A real surprise this one, but as with the Halloween DVDaudio, the success really depends on if you have a 5:1 system….which I don’t. So…what’s in it for the Luddite who doesn’t really fancy positioning a multitude of speakers around his already crowded living space? Well, actually many tasty treats – and perhaps one track that could even make it into a Zappa top 10 songs list.

The premise for this cumbersomely titled album was the notion that Frank was interested in multi-channel mixing as early as 1970, as demonstrated by a “quad” recording of Chunga’s Revenge made in the Zappa basement that has a wonderfully intimate and loose feel to it that feels as though you are sat in the corner of the room next to the bass amp – and this is¬†just the stereo mix. Of course, Frank did release quadraphonic mixes of albums in the 70’s, such as Overnite Sensation, and there are other examples of previously released Zappa tracks (Wild Love, Naval Aviation In Art?) in the surround sound mode, and of course for “boring” stereo dwellers such as myself it’s these moments that hold little interest. Although, as any Hardcore Zappa fan knows, it’s always fun to hear familiar songs in a different context which is of course a major Zappa speciality.

But what of the gold buried within the album? Look no further than Rollo. It’s strange to consider the poor results of many rock/orchestra collaborations in the light of the joyously successful noise that Frank manages to produce here. It just seems so natural to have these seemingly opposing musical forces wailing away together live on stage in 1975. But of course, it’s the composition that is king – previously released as the coda to the 1979 live version of Yellow Snow (You Can’t Do That On Stage Anymore Vol: 1) and actually dating much further back to the 1972 “Petit Wazoo” tour, Rollo really is Frank at his best. Comically heroic brass fanfares, funky clavinet driven grooves, a biting guitar solo and a remarkable sense of orchestration (listen to when everyone starts folding in after the brief cor anglais solo near the end) all show Frank to be at the top of his game.¬†Dweezil sums it up in the liner notes: Bitchen!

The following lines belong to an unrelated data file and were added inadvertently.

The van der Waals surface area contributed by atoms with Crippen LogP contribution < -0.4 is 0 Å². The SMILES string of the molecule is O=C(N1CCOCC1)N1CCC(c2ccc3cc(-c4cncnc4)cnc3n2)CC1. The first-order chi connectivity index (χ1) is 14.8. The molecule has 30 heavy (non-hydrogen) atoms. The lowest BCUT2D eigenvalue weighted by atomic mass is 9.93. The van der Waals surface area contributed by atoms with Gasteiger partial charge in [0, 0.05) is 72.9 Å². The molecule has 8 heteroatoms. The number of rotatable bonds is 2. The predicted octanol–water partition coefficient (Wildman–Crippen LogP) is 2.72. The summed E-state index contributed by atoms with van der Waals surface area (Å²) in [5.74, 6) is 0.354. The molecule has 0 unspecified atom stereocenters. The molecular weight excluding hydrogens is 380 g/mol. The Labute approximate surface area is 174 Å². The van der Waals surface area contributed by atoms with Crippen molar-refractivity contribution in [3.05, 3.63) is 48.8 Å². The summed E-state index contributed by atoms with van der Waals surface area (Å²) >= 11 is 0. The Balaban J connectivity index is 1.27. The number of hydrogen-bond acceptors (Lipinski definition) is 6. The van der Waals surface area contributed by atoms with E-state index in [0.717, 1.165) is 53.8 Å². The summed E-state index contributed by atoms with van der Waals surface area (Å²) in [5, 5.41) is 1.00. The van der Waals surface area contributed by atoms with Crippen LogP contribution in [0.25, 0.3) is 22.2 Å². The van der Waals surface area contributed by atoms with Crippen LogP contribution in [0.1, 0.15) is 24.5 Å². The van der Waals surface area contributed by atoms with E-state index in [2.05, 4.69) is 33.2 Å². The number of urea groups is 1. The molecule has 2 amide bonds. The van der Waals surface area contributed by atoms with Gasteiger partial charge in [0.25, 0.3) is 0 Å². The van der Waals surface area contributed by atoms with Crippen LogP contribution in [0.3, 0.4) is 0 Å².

The best of the rest is an unoverdubbed Waka-Jawaka, which is perhaps less interesting to listen to but more thought provoking as to the level of further composition that was to come in order to provide the piece’s conclusion. Then there is the wonderful Basement Music #2, a further example of Frank enjoying messing around with early electronics that was a precursor to his later obsession with the Synclavier. And in a similar spirit there is a hitherto unheard version of the vamps from Easter Hay and Deathless Horsie overlaid with a stinging yet poignant Zappa interview about the state of the music industry.

So, with the caveat about 5:1 taken into account, this was certainly a fun and interesting release.


Welcome to the Troopers For Sound blog, a place for our general thoughts on music and its related industries. Here you will find our monthly playlists and information on records which are expanding our musical minds. Essays on musicians and composers such as Frank Zappa and musings on what we have come to call Stomach Ulcer Music!

Please feel free to offer up your opinions or suggestions they are always welcome.

Enjoy reading.